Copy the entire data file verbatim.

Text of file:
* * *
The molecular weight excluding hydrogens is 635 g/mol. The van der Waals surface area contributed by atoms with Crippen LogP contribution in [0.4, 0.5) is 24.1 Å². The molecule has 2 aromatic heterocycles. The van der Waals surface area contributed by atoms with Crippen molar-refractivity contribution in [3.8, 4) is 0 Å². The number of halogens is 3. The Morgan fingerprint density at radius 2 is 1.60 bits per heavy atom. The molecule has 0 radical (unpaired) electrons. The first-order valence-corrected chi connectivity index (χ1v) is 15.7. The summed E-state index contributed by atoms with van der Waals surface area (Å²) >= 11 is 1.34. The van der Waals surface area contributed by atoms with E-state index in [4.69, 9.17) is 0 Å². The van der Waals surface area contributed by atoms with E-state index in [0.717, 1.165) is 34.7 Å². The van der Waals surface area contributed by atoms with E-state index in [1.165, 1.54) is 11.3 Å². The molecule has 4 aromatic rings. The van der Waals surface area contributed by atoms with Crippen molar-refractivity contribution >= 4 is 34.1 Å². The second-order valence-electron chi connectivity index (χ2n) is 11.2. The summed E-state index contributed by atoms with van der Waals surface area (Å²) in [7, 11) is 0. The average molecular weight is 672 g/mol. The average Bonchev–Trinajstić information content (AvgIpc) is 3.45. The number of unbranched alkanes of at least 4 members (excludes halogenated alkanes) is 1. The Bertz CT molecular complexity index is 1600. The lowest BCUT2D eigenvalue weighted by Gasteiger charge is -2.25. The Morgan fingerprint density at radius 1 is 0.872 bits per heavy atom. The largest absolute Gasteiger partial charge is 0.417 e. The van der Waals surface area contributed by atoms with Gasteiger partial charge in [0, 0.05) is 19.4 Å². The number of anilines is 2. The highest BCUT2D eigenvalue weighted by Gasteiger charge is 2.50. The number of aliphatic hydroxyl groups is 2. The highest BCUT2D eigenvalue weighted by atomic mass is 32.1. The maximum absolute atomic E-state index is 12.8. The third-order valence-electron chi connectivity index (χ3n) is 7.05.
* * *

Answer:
The molecular weight excluding hydrogens is 635 g/mol. The van der Waals surface area contributed by atoms with Crippen LogP contribution in [0.4, 0.5) is 24.1 Å². The molecule has 2 aromatic heterocycles. The van der Waals surface area contributed by atoms with Crippen molar-refractivity contribution in [3.8, 4) is 0 Å². The number of halogens is 3. The Morgan fingerprint density at radius 2 is 1.60 bits per heavy atom. The molecule has 0 radical (unpaired) electrons. The first-order valence-corrected chi connectivity index (χ1v) is 15.7. The summed E-state index contributed by atoms with van der Waals surface area (Å²) >= 11 is 1.34. The van der Waals surface area contributed by atoms with E-state index in [4.69, 9.17) is 0 Å². The van der Waals surface area contributed by atoms with E-state index in [0.717, 1.165) is 34.7 Å². The van der Waals surface area contributed by atoms with E-state index in [1.165, 1.54) is 11.3 Å². The molecule has 4 aromatic rings. The van der Waals surface area contributed by atoms with Crippen molar-refractivity contribution >= 4 is 34.1 Å². The second-order valence-electron chi connectivity index (χ2n) is 11.2. The summed E-state index contributed by atoms with van der Waals surface area (Å²) in [7, 11) is 0. The average molecular weight is 672 g/mol. The average Bonchev–Trinajstić information content (AvgIpc) is 3.45. The number of unbranched alkanes of at least 4 members (excludes halogenated alkanes) is 1. The Bertz CT molecular complexity index is 1600. The lowest BCUT2D eigenvalue weighted by Gasteiger charge is -2.25. The Morgan fingerprint density at radius 1 is 0.872 bits per heavy atom. The largest absolute Gasteiger partial charge is 0.417 e. The van der Waals surface area contributed by atoms with Gasteiger partial charge in [0, 0.05) is 19.4 Å². The number of anilines is 2. The highest BCUT2D eigenvalue weighted by Gasteiger charge is 2.50. The number of aliphatic hydroxyl groups is 2. The highest BCUT2D eigenvalue weighted by atomic mass is 32.1. The maximum absolute atomic E-state index is 12.8. The third-order valence-electron chi connectivity index (χ3n) is 7.05.